Python – Enumerate Lists in a Loop

Plenty of times, when you are looping with a for-each loop in python, you somehow realize that you need a counter. Then you most probably write something ugly like this one:

Why is this ugly? Mainly because the next time when you need a counter in the loop, you either need a new variable or you should remember to set this one to 0. And because using a new variable makes the code look bad, especially if you can avoid it.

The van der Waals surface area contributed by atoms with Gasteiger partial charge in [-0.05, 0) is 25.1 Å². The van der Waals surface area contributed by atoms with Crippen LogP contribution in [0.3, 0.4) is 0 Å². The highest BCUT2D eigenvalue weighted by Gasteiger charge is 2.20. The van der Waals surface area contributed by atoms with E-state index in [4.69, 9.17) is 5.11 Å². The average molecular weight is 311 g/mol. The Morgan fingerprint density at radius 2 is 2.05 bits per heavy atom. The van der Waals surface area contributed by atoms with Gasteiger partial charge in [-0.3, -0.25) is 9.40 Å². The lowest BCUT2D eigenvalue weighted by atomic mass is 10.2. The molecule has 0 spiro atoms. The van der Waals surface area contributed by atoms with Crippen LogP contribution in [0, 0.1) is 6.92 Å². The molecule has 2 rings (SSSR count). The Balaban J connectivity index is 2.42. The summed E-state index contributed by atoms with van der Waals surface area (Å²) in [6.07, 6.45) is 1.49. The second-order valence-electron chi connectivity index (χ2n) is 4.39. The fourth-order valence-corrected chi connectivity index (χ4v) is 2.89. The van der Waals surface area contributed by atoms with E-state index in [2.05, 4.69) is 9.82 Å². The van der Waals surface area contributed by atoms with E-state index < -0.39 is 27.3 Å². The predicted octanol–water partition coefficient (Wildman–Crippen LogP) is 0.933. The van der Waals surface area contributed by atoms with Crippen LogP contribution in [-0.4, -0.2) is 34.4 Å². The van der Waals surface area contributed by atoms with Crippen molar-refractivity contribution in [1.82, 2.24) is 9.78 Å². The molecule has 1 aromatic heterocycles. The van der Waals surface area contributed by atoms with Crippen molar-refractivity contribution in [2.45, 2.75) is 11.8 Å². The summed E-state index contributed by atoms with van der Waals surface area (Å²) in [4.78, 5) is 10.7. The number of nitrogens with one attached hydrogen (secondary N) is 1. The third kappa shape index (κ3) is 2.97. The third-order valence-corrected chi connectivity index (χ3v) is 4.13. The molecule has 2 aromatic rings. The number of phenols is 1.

If you want to count the trees, you might need enumerator in Python. Or not.

What can you do, to avoid that additional variable?

Well, here comes the python enumerate() feature, that takes a list and returns an enumerate object out of it. And if you loop through that enumerate object, you receive a tuple – the index and the list item itself.

It gets even better – if you only need the index item, you may access the count_value by its index – 0 is for the count, 1 is for the value:

But who likes working with indices, when this can be avoided? Unpacking in the loop does the magic:

As an additional feature, you may also decide to start by an arbitrary index, 100 in this case.

That’s all! 🙂

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